An Interview with Erin
In June of 2003, Blackbird editor Gregory
Donovan met with poet Erin Lambert in the Blackbird editorial
office in Richmond, Virginia. They spoke of the influence of the spiritual
on Lambert's poems in this issue of Blackbird, but they spoke
as well of writing, revision, and inspiration, and of the ways in which
one may come to find one's own voice.
Lucy, by Chris Burnside
In September of 2003, Chris Burnside presented
his first full-length Richmond dance concert in over a decade.
The concert, titled simply "An Evening of Dance," featured
six works, two of them premieres, with sixteen dancers. In appreciation
of his career and his contribution to dance, Blackbird offers
streaming video of Burnside's 1990 movement and spoken-word performance, Oh
A Conversation between
R. H. W. Dillard and Julia Johnson
In July, 2003, R. H. W. Dillard and Julia Johnson sat down together for an informal
conversation in Roanoke, Virginia. Their subjects ranged from "literary
heroes" and influences, to the differences between poetry and short fiction,
to "last meals" and NASCAR.
Discussion: The "Radically Local" in the Work of
This conversation with artist Sheila Pepe took place January 15,
2003, at the Grace Street Theater in Richmond, Virginia. Pepe comments
on her work and process from "lap to gallery" in light of the
idea of the radically local. Panelists and audience members provide additional
commentary and questions. Special thanks to Myron Helfgott, chair of
the Virginia Commonwealth University Department of Sculpture; Howard
of the VCU Department of Crafts; and Dinah Ryan, an art critic and contributing
editor of Art Papers magazine, for their participation in the
A Reading by Cornelius Eady
On December 4, 2002, poet Cornelius Eady gave
a reading at the Virginia Museum of Fine Arts in Richmond as part of
Poetic Principles, a series sponsored by the Virginia Museum and New
Virginia Review, Inc., that brings to the Richmond area the best poets,
writers, critics, and translators at work today. Eady read poetry from
the past and present (including the three poems in the current issue
of Blackbird), as well as nonfiction from an unpublished work-in-progress.
A Reading by Joshua Poteat
In May of 2003, Joshua Poteat came to the Virginia Commonwealth University campus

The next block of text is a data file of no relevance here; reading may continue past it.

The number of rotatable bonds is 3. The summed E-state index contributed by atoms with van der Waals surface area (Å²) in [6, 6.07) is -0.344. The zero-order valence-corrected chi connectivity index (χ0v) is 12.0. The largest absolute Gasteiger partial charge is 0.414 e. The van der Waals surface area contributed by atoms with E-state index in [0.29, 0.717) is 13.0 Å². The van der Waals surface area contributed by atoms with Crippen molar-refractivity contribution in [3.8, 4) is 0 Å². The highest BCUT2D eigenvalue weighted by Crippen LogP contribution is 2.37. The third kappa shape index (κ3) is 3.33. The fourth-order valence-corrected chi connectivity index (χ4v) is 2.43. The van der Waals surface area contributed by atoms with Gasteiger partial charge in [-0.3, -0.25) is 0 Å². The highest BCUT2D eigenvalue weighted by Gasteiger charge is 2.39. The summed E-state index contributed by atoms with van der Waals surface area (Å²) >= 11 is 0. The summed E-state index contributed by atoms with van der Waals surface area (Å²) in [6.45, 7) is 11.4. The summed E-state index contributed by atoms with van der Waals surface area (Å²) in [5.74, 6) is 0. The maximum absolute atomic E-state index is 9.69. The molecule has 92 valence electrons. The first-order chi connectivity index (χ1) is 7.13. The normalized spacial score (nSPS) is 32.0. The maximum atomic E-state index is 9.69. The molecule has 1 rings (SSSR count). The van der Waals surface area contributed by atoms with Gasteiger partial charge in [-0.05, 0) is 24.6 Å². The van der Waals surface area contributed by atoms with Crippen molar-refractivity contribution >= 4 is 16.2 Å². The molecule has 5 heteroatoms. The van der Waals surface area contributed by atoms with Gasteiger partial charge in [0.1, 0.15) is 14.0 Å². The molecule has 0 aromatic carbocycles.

to read the seven poems published in this issue of Blackbird. Poteat
graduated from the VCU MFA Program in Creative Writing in 1997 and since
that time has won awards from American Literary Review, Nebraska
Review, Marlboro Review, Columbia, Bellingham Review, Yemassee, Lullwater
Review, and Universities West Press. In 2001 he was the Summer Writer-in-Residence
at the University of Arizona's Poetry Center.
Rescuing Patty Hearst: Memories from a Decade Gone Mad
Virginia Holman (Simon & Shuster, 2003)
Susan Garrett, author of Miles to Go: Aging in Rural Virginia and
Taking Care of Our Own: A Year in the Life of a Small Hospital,
reviews here Rescuing Patty Hearst: Memories from a Decade Gone Mad,
the new memoir by Virginia Holman. Garrett writes: "Virginia Holman
has set her memory box down on a solid floor, opened it and sorted the
pieces bit by bit into a beautifully crafted work of art, a mosaic of
her own remembered images placed among those recalled later by her father
and sister. . . ." In addition, Holman reads a portion of the book,
reprinted here with the kind permission of Simon & Shuster.
Pepe's Under the F & G
A Film by
David and Michael Beasley
As Sheila Pepe installed Under the F &
G at the Hand Workshop Art Center in January, 2003, she allowed Richmond
filmmakers David and Michael Beasley to document her efforts as she removed
ceiling panels, tied and crocheted shoelaces, and made decisions about
the gallery as a drawing space. Justin Brown, a senior student in the
Virginia Commonwealth University Department of Sculpture, served as the
interlocutor for the film, asking the questions that prompted Pepe's explanations
of her process and intentions.
Becky Hagenston, Julia Johnson, Erin Lambert,
Miguel Murphy, and Joshua Poteat are most likely not yet authors with
whom you are familiar. We at Blackbird, however, believe that you
should become acquainted with their work and what they have to say. These
five writers demonstrate the remarkable promise and ability that are present
in the new voices of American letters. . . .
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